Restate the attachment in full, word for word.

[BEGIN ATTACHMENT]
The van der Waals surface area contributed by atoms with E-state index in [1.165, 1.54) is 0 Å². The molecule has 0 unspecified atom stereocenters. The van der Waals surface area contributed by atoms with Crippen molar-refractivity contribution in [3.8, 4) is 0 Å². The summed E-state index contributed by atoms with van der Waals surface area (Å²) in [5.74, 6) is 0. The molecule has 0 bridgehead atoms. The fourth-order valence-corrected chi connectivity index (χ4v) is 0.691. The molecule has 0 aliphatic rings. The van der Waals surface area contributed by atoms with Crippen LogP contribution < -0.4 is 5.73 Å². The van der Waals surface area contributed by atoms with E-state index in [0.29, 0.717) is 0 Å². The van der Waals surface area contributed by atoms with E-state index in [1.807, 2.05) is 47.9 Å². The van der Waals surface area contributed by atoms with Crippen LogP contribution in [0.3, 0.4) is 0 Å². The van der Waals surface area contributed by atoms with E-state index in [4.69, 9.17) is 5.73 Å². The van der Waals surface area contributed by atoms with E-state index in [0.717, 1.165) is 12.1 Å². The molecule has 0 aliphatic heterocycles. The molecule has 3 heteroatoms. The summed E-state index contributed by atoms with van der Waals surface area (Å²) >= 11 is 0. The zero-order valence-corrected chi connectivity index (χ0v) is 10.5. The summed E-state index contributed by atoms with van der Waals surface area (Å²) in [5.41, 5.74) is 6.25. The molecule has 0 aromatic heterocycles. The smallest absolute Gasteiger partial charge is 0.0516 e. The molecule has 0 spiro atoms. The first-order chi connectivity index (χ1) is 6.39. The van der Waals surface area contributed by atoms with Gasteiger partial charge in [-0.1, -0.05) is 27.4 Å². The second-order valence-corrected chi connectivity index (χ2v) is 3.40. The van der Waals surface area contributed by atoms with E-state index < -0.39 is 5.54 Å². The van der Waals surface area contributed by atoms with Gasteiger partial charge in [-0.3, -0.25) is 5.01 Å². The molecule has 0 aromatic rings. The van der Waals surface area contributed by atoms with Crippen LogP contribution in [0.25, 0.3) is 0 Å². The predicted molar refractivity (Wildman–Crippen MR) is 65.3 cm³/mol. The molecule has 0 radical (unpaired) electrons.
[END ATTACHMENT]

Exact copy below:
The van der Waals surface area contributed by atoms with E-state index in [1.165, 1.54) is 0 Å². The molecule has 0 unspecified atom stereocenters. The van der Waals surface area contributed by atoms with Crippen molar-refractivity contribution in [3.8, 4) is 0 Å². The summed E-state index contributed by atoms with van der Waals surface area (Å²) in [5.74, 6) is 0. The molecule has 0 bridgehead atoms. The fourth-order valence-corrected chi connectivity index (χ4v) is 0.691. The molecule has 0 aliphatic rings. The van der Waals surface area contributed by atoms with Crippen LogP contribution < -0.4 is 5.73 Å². The van der Waals surface area contributed by atoms with E-state index in [0.29, 0.717) is 0 Å². The van der Waals surface area contributed by atoms with E-state index in [1.807, 2.05) is 47.9 Å². The van der Waals surface area contributed by atoms with Crippen LogP contribution in [0.3, 0.4) is 0 Å². The van der Waals surface area contributed by atoms with E-state index in [4.69, 9.17) is 5.73 Å². The van der Waals surface area contributed by atoms with E-state index in [0.717, 1.165) is 12.1 Å². The molecule has 0 aliphatic heterocycles. The molecule has 3 heteroatoms. The summed E-state index contributed by atoms with van der Waals surface area (Å²) >= 11 is 0. The zero-order valence-corrected chi connectivity index (χ0v) is 10.5. The summed E-state index contributed by atoms with van der Waals surface area (Å²) in [5.41, 5.74) is 6.25. The molecule has 0 aromatic heterocycles. The smallest absolute Gasteiger partial charge is 0.0516 e. The molecule has 0 spiro atoms. The first-order chi connectivity index (χ1) is 6.39. The van der Waals surface area contributed by atoms with Gasteiger partial charge in [-0.1, -0.05) is 27.4 Å². The second-order valence-corrected chi connectivity index (χ2v) is 3.40. The van der Waals surface area contributed by atoms with E-state index < -0.39 is 5.54 Å². The van der Waals surface area contributed by atoms with Gasteiger partial charge in [-0.3, -0.25) is 5.01 Å². The molecule has 0 aromatic rings. The van der Waals surface area contributed by atoms with Crippen LogP contribution in [0.25, 0.3) is 0 Å². The predicted molar refractivity (Wildman–Crippen MR) is 65.3 cm³/mol. The molecule has 0 radical (unpaired) electrons.